Herbie Cook: Like the faces of those folks you see outside a coal mine with maybe 84 men trapped inside.
Charles Tatum: One man’s better than 84. Didn’t they teach you that?
Herbie Cook: Teach me what?
Charles Tatum: Human interest. You pick up the paper. You read about 84 men, or 284, or a million men, like in a Chinese famine. You read it, but it doesn’t stay with you. One man’s different, you want to know all about him. That’s human interest.
-from Ace in the Hole
(1951), screenplay by Billy Wilder, Lesser Samuels, and Walter Newman.
There’s a lot of that “human interest” in Kim Seong-hun’s Tunnel
, a (no pun intended) cracking good disaster thriller from South Korea. Now, I should make it clear that this is not a Hollywood
-style disaster thriller, a la Roland Emmerich. That said, it does have thrills, and spectacle, but not at the expense of its humanity. This, combined with emphasis on characterization
, makes it the antithesis of formulaic big-budget disaster flicks that are typically agog with CGI yet bereft of IQ.
Said to be “based on true events” (which puzzlingly stumps Mr. Google) the story centers on harried Everyman Jung-soo (Ha Jung-woo). Commuting home from his car salesman gig one fine sunny day, Jung-soo pulls into a service station. He asks for $30 worth of gas, but the elderly, hearing-impaired attendant gives him a nearly $100 fill-up instead. Jung-soo is a bit chagrinned, but pays his bill and starts to pull away. The attendant runs after him and, by way of apology, insists that he accept two bottles of water. Jung-soo rolls his eyes, but acknowledges the gesture, tossing the bottles on the seat next to the boxed birthday cake he’s bringing home to his daughter.
And yes, it is the director’s intent that we make a special note of the bottled water, and the cake. As I am sure he wishes us to note the irony of the signage over the tunnel Jung-soo is headed for:Hado Tunnel: Happy and Safe National Construction
As you may surmise (considering you know the premise of the film), Jung-soo’s passage through the Hado Tunnel on this particular fine sunny day will prove to be neither “happy”…nor “safe”.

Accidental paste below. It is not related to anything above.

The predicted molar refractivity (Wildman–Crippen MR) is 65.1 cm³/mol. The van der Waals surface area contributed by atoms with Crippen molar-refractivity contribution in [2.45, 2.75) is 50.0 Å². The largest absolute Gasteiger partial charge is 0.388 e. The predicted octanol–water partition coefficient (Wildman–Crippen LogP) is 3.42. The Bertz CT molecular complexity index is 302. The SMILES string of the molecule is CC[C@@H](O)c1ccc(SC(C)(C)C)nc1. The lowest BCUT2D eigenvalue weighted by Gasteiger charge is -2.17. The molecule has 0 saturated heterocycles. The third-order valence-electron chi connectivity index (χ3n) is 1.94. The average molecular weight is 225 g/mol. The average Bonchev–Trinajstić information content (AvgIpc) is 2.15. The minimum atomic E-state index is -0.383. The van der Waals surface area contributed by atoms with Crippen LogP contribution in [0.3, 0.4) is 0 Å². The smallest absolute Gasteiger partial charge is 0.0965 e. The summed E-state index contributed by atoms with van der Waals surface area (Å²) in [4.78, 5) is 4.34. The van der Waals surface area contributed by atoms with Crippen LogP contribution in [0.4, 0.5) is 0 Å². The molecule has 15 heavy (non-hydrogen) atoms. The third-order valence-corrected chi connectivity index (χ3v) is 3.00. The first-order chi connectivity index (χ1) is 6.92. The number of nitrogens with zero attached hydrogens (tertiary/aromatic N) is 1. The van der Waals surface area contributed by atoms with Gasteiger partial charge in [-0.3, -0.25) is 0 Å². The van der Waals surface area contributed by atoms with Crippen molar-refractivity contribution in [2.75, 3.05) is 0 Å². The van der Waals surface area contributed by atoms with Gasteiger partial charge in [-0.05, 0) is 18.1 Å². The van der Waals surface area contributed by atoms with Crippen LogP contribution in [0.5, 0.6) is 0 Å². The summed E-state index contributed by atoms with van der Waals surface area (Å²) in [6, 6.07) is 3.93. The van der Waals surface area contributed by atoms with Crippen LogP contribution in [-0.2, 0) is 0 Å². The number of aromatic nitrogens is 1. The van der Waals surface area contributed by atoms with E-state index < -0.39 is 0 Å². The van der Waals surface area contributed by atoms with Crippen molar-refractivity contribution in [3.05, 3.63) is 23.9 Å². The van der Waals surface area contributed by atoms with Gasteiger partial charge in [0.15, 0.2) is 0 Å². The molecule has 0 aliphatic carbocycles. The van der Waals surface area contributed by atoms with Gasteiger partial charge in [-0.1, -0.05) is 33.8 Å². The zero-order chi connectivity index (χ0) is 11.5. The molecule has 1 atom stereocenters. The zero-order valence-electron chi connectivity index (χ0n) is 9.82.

To be honest, once the inevitable occurred (a harrowing sequence), I began to have doubts whether I could commit to the remaining 2 hours of the film; because I’m claustrophobic, and any story that involves physical entrapment freaks me out (as much as I admire Danny Boyle, I’ve yet to screw up the courage to sit through his 2010 thriller 127 Hours
). And since that fear also precipitates white-knuckled parking in garages with low ceilings, driving across lower decks of double-decker bridges, and (wait for it) driving through tunnels
…I was all set to just call it a day.
But thanks to Seong-hun’s substantive writing and direction and Jung-woo’s seriocomic performance (recalling Matt Damon’s turn in The Martian
), I was absorbed enough by the story to allay my visceral concerns. And, akin to Wilder’s Ace in the Hole
, Seong-hun uses the “big carnival” allusions of the mise-en-scene
outside the tunnel to commentate on how members of the media and the political establishment share an alchemist’s knack for turning calamity into capital.In my 2009 review of the war drama Waltz With Bashir
, I referred to an observation by the late great George Carlin, wherein he analyzes the etymology of the phrase “post-traumatic stress syndrome” and traces it back to WWI (when it was called “shell shock”). To which I appended: